A quantitative analysis of B cell responses to specific antigen
AuthorTurner, M. L.
AffiliationFaculty of Medicine, Dentistry & Health Sciences, Medical Biology (W.E.H.I.)
Document TypePhD thesis
CitationsTurner, M. L. (2008). A quantitative analysis of B cell responses to specific antigen. PhD thesis, Faculty of Medicine, Dentistry & Health Sciences, Medical Biology (W.E.H.I.), The University of Melbourne.
Access StatusOpen Access
© 2008 Dr. Marian Linnett Turner.
Humoral immune responses arise when B lymphocytes respond to activation signals, enter mitosis and proliferate rapidly. Concurrent differentiation to antibody secreting and isotype switched effector cells is tightly linked to cell division, such that the degree of proliferation strongly influences the nature of the response that is mounted. Previous versions of a quantitative model of lymphocyte proliferation based on inherent variation in the time cells take to divide or die were able to accurately describe the entry of naïve, resting cells into division and subsequent population expansion. In the work described here, the model was tested and extended by investigating the proliferation cessation and population contraction phases of in vitro B cell responses. Experiments designed to assess the distribution of times to die of cells that had ceased proliferating revealed that the number of divisions achieved by individual cells is stochastically distributed in the population and varied in response to different stimuli. Both the concentration and duration of stimulation regulate the number of divisions undergone. A cell that stops dividing is described as having reached its division destiny. Further investigation revealed that cells reach a maximum division destiny even during repeated high-dose stimulation. This limit is dictated by cellular progression through divisions, and is not dependent on the survival capacity of the cells or time. Incorporation of division destiny in the quantitative model allows proliferation cessation to be described and the distribution of times to die after this point to be assessed. This extended model can describe the full course of in vitro lymphocyte proliferative responses to various different stimuli. (For complete abstract open document)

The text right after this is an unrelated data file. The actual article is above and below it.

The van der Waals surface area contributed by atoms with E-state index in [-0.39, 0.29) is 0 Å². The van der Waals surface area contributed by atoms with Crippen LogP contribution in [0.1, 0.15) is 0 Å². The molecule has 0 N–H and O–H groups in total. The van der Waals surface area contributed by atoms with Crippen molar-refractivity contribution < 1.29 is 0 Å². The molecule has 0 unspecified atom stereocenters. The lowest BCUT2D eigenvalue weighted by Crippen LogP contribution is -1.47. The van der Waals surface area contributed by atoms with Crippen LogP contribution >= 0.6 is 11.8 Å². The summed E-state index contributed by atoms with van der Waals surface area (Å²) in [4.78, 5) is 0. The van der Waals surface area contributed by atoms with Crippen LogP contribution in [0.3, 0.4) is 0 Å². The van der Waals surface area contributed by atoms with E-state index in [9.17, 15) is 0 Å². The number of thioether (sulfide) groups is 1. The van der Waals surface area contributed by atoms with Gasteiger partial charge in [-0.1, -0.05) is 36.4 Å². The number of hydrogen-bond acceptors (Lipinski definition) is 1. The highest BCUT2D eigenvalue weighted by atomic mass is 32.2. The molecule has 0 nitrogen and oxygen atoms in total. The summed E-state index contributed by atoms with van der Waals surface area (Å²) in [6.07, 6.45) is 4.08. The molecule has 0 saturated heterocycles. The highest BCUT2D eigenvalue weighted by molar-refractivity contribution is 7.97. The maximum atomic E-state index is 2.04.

KeywordsB cells; antigen; quantitative model
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